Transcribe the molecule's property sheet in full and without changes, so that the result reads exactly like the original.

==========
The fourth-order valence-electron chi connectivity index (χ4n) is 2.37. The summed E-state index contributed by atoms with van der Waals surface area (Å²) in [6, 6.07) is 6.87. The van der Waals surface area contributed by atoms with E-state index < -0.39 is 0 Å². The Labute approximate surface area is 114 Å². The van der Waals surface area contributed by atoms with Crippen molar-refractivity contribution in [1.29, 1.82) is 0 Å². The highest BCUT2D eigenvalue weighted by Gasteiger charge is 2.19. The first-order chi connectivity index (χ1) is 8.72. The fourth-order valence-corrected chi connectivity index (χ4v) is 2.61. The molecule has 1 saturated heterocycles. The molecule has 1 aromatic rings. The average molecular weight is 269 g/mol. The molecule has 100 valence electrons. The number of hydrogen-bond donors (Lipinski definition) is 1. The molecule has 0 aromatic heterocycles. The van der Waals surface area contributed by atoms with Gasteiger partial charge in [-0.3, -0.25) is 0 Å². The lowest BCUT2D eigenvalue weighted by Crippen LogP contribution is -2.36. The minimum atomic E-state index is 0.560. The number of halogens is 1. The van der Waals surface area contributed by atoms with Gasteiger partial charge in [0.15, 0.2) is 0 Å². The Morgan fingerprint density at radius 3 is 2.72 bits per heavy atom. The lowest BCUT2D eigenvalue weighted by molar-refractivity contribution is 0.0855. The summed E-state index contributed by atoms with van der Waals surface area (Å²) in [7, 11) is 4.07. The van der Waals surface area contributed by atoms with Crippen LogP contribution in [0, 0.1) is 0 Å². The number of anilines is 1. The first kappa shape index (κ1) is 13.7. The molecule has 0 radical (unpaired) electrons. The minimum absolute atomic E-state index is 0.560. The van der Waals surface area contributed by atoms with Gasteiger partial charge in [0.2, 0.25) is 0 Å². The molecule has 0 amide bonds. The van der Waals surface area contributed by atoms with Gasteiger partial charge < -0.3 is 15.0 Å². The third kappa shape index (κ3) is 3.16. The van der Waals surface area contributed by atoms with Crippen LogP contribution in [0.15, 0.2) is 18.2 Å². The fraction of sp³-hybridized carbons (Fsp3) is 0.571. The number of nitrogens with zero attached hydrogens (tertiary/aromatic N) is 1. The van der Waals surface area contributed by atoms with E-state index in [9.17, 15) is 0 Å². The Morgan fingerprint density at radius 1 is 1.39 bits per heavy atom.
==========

The fourth-order valence-electron chi connectivity index (χ4n) is 2.37. The summed E-state index contributed by atoms with van der Waals surface area (Å²) in [6, 6.07) is 6.87. The van der Waals surface area contributed by atoms with E-state index < -0.39 is 0 Å². The Labute approximate surface area is 114 Å². The van der Waals surface area contributed by atoms with Crippen molar-refractivity contribution in [1.29, 1.82) is 0 Å². The highest BCUT2D eigenvalue weighted by Gasteiger charge is 2.19. The first-order chi connectivity index (χ1) is 8.72. The fourth-order valence-corrected chi connectivity index (χ4v) is 2.61. The molecule has 1 saturated heterocycles. The molecule has 1 aromatic rings. The average molecular weight is 269 g/mol. The molecule has 100 valence electrons. The number of hydrogen-bond donors (Lipinski definition) is 1. The molecule has 0 aromatic heterocycles. The van der Waals surface area contributed by atoms with Gasteiger partial charge in [-0.3, -0.25) is 0 Å². The lowest BCUT2D eigenvalue weighted by Crippen LogP contribution is -2.36. The minimum atomic E-state index is 0.560. The number of halogens is 1. The van der Waals surface area contributed by atoms with Gasteiger partial charge in [0.15, 0.2) is 0 Å². The Morgan fingerprint density at radius 3 is 2.72 bits per heavy atom. The lowest BCUT2D eigenvalue weighted by molar-refractivity contribution is 0.0855. The summed E-state index contributed by atoms with van der Waals surface area (Å²) in [7, 11) is 4.07. The van der Waals surface area contributed by atoms with Crippen LogP contribution in [0, 0.1) is 0 Å². The number of anilines is 1. The first kappa shape index (κ1) is 13.7. The molecule has 0 radical (unpaired) electrons. The minimum absolute atomic E-state index is 0.560. The van der Waals surface area contributed by atoms with Gasteiger partial charge in [0.2, 0.25) is 0 Å². The molecule has 0 amide bonds. The van der Waals surface area contributed by atoms with Gasteiger partial charge < -0.3 is 15.0 Å². The third kappa shape index (κ3) is 3.16. The van der Waals surface area contributed by atoms with Crippen LogP contribution in [0.15, 0.2) is 18.2 Å². The fraction of sp³-hybridized carbons (Fsp3) is 0.571. The number of nitrogens with zero attached hydrogens (tertiary/aromatic N) is 1. The van der Waals surface area contributed by atoms with E-state index in [9.17, 15) is 0 Å². The Morgan fingerprint density at radius 1 is 1.39 bits per heavy atom.